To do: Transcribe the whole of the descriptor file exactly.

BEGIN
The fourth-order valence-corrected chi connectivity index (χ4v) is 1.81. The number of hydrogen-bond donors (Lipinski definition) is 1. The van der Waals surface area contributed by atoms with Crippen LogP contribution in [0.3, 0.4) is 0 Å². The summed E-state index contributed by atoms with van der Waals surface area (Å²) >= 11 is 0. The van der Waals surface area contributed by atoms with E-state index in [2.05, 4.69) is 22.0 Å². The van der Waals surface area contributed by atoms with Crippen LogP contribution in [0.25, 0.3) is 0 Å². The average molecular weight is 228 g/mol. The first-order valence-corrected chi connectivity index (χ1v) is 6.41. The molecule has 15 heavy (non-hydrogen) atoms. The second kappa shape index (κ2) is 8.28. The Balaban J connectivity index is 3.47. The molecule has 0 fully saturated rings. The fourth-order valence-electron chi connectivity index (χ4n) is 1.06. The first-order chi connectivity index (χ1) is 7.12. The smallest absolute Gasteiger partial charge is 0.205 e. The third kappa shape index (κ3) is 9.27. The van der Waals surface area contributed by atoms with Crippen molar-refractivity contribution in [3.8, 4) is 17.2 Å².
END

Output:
The fourth-order valence-corrected chi connectivity index (χ4v) is 1.81. The number of hydrogen-bond donors (Lipinski definition) is 1. The van der Waals surface area contributed by atoms with Crippen LogP contribution in [0.3, 0.4) is 0 Å². The summed E-state index contributed by atoms with van der Waals surface area (Å²) >= 11 is 0. The van der Waals surface area contributed by atoms with E-state index in [2.05, 4.69) is 22.0 Å². The van der Waals surface area contributed by atoms with Crippen LogP contribution in [0.25, 0.3) is 0 Å². The average molecular weight is 228 g/mol. The first-order valence-corrected chi connectivity index (χ1v) is 6.41. The molecule has 15 heavy (non-hydrogen) atoms. The second kappa shape index (κ2) is 8.28. The Balaban J connectivity index is 3.47. The molecule has 0 fully saturated rings. The fourth-order valence-electron chi connectivity index (χ4n) is 1.06. The first-order chi connectivity index (χ1) is 7.12. The smallest absolute Gasteiger partial charge is 0.205 e. The third kappa shape index (κ3) is 9.27. The van der Waals surface area contributed by atoms with Crippen molar-refractivity contribution in [3.8, 4) is 17.2 Å².